DEAR SUN SPOTS: Public schools have to provide services for special education needs such as speech, physical and occupational therapy. Schools also have a nurse and counseling services available.

Are charter schools in Maine required to provide these same services? Do they receive any state or local reimbursement beyond what public schools receive for like services? Are the public school systems required to provide these services to a charter school? Thank you. — Stan via email

ANSWER: In light of Stan’s many questions and recent news stories, Sun Spots decided that it was finally time that she learned more about charter schools, so she turned to Bob Kautz, director of Maine’s Charter Commission for some answers. He was kind enough to offer the information below.

Charter schools are public schools. The difference is that instead of being run by a school board, which then answers to the towns within a district, they answer to the Charter Commission.

Each charter school has a plan for what it will do and how it will do it. This is the school’s charter. Once a year the “performance contract” is reviewed, and the school’s progress toward the goals outlined in the charter are assessed by Charter Commission officials.

Charter schools have more flexibility in how they achieve the outlined goals, but, unlike a regular public school, if they fail, they can be closed.

Once a charter school has decided to set up shop, so to speak, and has been approved, it can begin accepting students. Parents can choose to send their child to a charter school instead of the designated local school.

Once the parents notify the school of their decision to send their children to a charter school, the school districts where the children live must send each child’s portion of designated tax dollars to the charter school. Those per-pupil fees have a base, but they can vary.

For example, the rate would be increased if a child is receiving special education services or is on the free-school-lunch program. The fees also differ by grade. Each year it’s determined how much the district must send the charter school for students who live in that district, based on a formula.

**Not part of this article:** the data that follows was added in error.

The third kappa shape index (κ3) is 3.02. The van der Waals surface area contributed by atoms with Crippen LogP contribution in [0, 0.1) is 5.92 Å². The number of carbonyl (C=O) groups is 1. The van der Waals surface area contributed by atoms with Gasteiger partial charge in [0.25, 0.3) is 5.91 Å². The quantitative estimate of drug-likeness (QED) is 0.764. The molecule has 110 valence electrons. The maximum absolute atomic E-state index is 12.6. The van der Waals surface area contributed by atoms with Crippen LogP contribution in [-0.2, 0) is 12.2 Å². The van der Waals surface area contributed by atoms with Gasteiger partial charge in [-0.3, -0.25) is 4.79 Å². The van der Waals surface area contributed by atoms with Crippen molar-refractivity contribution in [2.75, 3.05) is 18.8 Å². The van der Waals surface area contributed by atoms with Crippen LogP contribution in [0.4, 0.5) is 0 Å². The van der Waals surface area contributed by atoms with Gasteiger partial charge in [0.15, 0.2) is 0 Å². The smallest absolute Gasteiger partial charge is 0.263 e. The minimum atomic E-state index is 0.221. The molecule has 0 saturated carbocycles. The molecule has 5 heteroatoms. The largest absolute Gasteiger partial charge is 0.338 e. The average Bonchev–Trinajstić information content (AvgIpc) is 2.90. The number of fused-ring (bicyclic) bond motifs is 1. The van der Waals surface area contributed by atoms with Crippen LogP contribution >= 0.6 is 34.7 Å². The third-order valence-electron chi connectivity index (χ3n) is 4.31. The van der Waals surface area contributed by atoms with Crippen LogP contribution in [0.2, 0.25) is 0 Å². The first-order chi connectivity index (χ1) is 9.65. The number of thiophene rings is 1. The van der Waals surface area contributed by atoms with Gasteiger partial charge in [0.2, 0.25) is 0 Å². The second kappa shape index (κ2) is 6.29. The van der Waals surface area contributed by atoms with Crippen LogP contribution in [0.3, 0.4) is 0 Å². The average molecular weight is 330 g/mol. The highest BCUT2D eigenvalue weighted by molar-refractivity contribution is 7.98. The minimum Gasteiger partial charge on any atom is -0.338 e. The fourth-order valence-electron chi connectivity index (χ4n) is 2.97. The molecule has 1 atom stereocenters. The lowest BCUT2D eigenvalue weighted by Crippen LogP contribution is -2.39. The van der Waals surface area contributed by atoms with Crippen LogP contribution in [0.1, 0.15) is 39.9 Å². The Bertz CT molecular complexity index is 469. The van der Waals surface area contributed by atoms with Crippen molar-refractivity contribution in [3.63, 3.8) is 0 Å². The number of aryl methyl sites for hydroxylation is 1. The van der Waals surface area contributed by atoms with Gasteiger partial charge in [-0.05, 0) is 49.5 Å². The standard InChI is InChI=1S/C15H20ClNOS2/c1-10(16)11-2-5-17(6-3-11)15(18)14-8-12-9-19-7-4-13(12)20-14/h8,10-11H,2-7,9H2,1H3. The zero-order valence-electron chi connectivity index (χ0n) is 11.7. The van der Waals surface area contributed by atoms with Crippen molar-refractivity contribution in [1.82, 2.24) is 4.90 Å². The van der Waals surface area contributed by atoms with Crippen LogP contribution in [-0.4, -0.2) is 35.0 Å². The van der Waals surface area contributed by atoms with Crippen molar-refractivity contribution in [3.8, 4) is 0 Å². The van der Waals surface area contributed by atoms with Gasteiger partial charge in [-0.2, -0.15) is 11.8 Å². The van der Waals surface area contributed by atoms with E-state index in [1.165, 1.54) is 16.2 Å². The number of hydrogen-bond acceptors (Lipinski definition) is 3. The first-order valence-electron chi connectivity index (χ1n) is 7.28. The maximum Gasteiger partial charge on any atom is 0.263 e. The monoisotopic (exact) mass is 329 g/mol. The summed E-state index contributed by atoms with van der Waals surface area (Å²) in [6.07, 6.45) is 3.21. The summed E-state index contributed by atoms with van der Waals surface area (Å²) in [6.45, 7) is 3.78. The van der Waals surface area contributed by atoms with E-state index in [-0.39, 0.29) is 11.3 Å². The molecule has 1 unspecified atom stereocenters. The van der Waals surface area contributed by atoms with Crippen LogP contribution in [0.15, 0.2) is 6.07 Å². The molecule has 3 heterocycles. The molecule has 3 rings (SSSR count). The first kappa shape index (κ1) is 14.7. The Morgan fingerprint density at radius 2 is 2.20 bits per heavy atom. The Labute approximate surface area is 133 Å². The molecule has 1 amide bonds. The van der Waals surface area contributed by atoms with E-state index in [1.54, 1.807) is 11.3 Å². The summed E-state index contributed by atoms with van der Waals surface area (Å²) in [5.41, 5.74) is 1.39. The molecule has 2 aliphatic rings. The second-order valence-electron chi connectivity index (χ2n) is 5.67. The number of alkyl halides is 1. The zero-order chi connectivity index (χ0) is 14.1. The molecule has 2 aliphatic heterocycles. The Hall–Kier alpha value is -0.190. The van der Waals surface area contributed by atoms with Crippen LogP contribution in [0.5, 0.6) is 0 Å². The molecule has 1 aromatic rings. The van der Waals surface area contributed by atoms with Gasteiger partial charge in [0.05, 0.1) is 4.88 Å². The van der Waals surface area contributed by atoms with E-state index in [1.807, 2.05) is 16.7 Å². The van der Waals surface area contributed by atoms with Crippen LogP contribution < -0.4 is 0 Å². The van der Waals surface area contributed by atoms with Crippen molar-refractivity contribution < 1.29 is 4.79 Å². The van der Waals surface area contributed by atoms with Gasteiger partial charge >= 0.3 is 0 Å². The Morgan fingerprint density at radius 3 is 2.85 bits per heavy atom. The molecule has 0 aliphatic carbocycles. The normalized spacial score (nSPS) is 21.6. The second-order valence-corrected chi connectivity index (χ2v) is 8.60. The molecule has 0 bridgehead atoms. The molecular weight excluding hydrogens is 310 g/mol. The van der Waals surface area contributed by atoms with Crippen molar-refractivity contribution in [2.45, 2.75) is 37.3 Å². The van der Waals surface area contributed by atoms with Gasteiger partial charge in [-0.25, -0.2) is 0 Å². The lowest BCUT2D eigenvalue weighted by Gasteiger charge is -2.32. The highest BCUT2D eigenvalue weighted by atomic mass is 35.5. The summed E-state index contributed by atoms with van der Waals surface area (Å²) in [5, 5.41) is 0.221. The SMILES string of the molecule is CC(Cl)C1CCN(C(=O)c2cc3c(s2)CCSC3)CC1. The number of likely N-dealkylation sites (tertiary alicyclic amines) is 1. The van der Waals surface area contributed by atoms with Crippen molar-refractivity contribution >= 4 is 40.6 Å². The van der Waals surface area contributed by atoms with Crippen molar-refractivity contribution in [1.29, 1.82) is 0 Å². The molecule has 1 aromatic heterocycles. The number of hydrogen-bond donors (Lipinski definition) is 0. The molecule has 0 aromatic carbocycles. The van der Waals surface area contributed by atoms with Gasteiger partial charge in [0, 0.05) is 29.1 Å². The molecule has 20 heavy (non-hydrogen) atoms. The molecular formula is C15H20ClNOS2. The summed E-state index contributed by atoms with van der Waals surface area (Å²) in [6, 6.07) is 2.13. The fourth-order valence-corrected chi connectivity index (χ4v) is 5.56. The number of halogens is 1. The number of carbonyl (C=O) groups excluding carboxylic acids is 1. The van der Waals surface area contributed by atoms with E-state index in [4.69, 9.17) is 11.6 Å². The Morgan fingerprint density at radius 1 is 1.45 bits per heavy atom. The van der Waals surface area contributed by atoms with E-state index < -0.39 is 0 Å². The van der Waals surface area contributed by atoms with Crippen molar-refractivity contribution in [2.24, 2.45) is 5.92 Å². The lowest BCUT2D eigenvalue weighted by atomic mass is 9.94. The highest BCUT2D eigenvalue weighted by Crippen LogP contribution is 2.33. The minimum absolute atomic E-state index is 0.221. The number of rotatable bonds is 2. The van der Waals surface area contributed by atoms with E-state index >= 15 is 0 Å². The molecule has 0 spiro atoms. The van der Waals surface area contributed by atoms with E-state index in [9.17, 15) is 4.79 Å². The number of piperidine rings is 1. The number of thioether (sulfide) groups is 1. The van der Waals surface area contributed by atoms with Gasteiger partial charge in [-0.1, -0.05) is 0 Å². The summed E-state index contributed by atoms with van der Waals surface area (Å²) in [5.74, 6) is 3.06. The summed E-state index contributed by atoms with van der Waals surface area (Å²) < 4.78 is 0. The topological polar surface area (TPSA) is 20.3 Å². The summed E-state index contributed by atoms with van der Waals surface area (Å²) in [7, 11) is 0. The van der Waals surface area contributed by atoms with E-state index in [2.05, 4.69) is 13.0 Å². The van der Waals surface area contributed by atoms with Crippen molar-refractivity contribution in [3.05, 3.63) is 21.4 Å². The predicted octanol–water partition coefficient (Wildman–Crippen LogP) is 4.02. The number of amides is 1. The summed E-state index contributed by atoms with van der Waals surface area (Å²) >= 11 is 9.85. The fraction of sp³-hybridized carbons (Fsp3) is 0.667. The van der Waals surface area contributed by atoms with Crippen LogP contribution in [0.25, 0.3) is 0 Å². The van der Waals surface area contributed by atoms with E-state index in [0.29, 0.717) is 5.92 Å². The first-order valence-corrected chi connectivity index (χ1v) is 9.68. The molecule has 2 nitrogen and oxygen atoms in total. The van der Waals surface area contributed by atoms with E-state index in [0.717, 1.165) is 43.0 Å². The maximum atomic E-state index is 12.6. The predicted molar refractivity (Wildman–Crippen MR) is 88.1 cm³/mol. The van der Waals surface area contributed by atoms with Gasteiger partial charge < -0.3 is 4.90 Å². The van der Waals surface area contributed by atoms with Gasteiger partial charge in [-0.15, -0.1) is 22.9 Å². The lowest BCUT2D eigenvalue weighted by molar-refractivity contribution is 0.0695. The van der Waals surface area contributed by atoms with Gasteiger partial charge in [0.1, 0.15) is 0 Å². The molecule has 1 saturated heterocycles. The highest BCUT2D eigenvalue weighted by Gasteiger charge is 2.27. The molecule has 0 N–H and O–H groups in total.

However, the charter school cannot go back to the district and ask for more money if it’s later found that the child needs additional services.

For example, say a child was accepted to the charter school and two years later it is determined that she needs specialized attention such as that provided by Sweetser. The charter school must pay Sweetser’s fees and cannot ask the originating district for more money.

Charter schools must provide many of the same services as public schools, although they do have more flexibility. They do not have to have a superintendent, and their administrators don’t have to be certified. Teachers do not have to be initially certified, although they must obtain their credentials in three years.

Nursing services are required (this does not mean a full-time nurse in the school at all times, the same as with other public schools). Guidance counselors are not required and would depend on the program.

Charter schools do not need budget approval and do not have to meet staffing ratios (number of students per teacher), but they also get no help with facility costs.

There is a “catchment area” for bus services, but beyond that parents must provide transportation to the charter school.

If a charter school’s plan is not well thought out, it could find itself in financial difficulties, and it cannot go to the taxpayers for help.

Charter school advocates say the fact that a school can cease to exist inspires the teachers and administrators to work harder and provide a better education for students.

Sun Spots has no children and no opinion on this subject (an unusual state of affairs!), but she recommends that, as with any decision, parents who are considering a charter school should thoroughly research all aspects, speaking to knowledgeable people with varying opinions.

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